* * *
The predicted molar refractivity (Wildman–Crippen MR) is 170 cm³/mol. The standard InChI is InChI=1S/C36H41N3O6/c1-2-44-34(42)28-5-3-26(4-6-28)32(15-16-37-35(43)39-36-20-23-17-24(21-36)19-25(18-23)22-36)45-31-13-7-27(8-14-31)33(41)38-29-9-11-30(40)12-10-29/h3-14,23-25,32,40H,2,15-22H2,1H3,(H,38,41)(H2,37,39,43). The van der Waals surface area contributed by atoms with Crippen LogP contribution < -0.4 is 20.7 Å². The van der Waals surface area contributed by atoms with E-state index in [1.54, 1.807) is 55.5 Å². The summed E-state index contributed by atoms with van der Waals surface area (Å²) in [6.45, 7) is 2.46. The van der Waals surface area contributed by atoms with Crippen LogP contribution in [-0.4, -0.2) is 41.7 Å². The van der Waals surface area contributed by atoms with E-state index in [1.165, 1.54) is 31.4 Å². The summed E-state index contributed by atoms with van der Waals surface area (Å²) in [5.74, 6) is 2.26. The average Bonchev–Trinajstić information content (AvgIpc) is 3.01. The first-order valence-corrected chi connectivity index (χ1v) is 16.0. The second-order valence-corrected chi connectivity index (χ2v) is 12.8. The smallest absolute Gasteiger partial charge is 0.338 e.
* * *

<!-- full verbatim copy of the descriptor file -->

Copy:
The predicted molar refractivity (Wildman–Crippen MR) is 170 cm³/mol. The standard InChI is InChI=1S/C36H41N3O6/c1-2-44-34(42)28-5-3-26(4-6-28)32(15-16-37-35(43)39-36-20-23-17-24(21-36)19-25(18-23)22-36)45-31-13-7-27(8-14-31)33(41)38-29-9-11-30(40)12-10-29/h3-14,23-25,32,40H,2,15-22H2,1H3,(H,38,41)(H2,37,39,43). The van der Waals surface area contributed by atoms with Crippen LogP contribution < -0.4 is 20.7 Å². The van der Waals surface area contributed by atoms with E-state index in [1.54, 1.807) is 55.5 Å². The summed E-state index contributed by atoms with van der Waals surface area (Å²) in [6.45, 7) is 2.46. The van der Waals surface area contributed by atoms with Crippen LogP contribution in [-0.4, -0.2) is 41.7 Å². The van der Waals surface area contributed by atoms with E-state index in [1.165, 1.54) is 31.4 Å². The summed E-state index contributed by atoms with van der Waals surface area (Å²) in [5.74, 6) is 2.26. The average Bonchev–Trinajstić information content (AvgIpc) is 3.01. The first-order valence-corrected chi connectivity index (χ1v) is 16.0. The second-order valence-corrected chi connectivity index (χ2v) is 12.8. The smallest absolute Gasteiger partial charge is 0.338 e.